Minnetonka High School German international studies students meet consul general

(Photo courtesy of Minnetonka Schools) Students pose for a photo with Consul General Richard Yoneoka, far right. (Photo courtesy of Minnetonka Schools) Students at the American Consulate in Hamburg, Germany.
(Photo courtesy of Minnetonka Schools) Students pose for a photo with Consul General Richard Yoneoka, far right.

Minnetonka High School International Studies and Exchange is an independent study course for students in grades 10-12. Students establish relationships with “correspondents” in their respective country and gain cross-cultural, interpersonal skills that contribute to success in today’s global world.

The program partners with the Wichern Schule in Hamburg, Germany. The partnership has been in place for seven years and neither school has missed the annual opportunity to send students abroad.

During their June exchange trip, 18 Minnetonka students toured the American Consulate in Hamburg and met Consul General Richard Yoneoka. He and his staff are dedicated to promoting international exchanges and cultural understanding among youth.

Yoneoka shared the history of the U.S. Consulate, which was established in 1790, his background and his role as an international diplomat. Students had the opportunity to ask questions and, later, met with two students from the Wichern Schule who sit on a youth council that meets monthly with Yoneoka at the consulate. Minnetonka students discussed international perspectives and cultural differences, common concerns and varying viewpoints from a Generation Z point of view.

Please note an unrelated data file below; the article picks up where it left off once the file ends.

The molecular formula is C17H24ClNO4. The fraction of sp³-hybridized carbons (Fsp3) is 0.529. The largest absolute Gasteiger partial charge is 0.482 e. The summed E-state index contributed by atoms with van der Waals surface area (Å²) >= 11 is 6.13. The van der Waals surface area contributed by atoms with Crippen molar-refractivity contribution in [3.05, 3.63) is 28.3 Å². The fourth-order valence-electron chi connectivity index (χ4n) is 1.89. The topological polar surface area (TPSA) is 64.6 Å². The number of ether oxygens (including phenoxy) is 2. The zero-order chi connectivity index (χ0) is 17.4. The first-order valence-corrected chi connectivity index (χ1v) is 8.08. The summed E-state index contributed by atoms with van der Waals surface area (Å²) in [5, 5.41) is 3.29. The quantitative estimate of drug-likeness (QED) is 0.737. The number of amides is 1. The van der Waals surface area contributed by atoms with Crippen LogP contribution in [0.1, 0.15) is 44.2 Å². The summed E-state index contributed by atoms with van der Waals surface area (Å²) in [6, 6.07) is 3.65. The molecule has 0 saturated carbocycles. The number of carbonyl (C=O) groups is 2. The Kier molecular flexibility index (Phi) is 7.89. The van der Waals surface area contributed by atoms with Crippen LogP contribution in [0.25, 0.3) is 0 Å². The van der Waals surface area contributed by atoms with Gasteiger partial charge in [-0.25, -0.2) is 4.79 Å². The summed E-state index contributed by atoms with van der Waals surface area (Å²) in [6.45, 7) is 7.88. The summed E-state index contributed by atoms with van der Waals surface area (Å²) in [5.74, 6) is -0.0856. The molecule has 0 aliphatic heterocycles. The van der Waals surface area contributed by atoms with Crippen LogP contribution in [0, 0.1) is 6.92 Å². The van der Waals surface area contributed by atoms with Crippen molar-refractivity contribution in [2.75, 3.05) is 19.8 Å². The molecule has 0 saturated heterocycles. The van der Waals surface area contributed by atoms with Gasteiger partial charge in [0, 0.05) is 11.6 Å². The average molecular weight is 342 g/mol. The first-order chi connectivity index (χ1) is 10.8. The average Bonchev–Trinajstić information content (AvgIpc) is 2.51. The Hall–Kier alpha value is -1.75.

“I was really proud of our group,” said Gwynneth Wacker, Minnetonka High School biology teacher and instructor for International Studies Germany and Norway. “Our students asked many good, well-thought questions and were really motivated to learn more about career options in international relations.”

During their stay in Germany, students were immersed in the German language and culture through home stays, school visits, tours, field trips to Bremen and Luneberg, and other points of interest.

In the program, students establish a relationship with one student in either China, Russia, Serbia, Germany, South Africa, India, Netherlands, Spain, Norway or Greece and then complete specific assignments with their correspondent throughout the year.

These assignments require comparison of cultures, school systems, economies, challenges facing their nations and personal family history. Students communicate with their international partner about one to three times a week using Skype, e-mail and Facebook; and attend class twice a month during zero hour. The program contains the potential to travel abroad and to host a foreign student.

Compiled by Paige Kieffer. Follow Paige Kieffer on Facebook at facebook.com/mnsunsailor.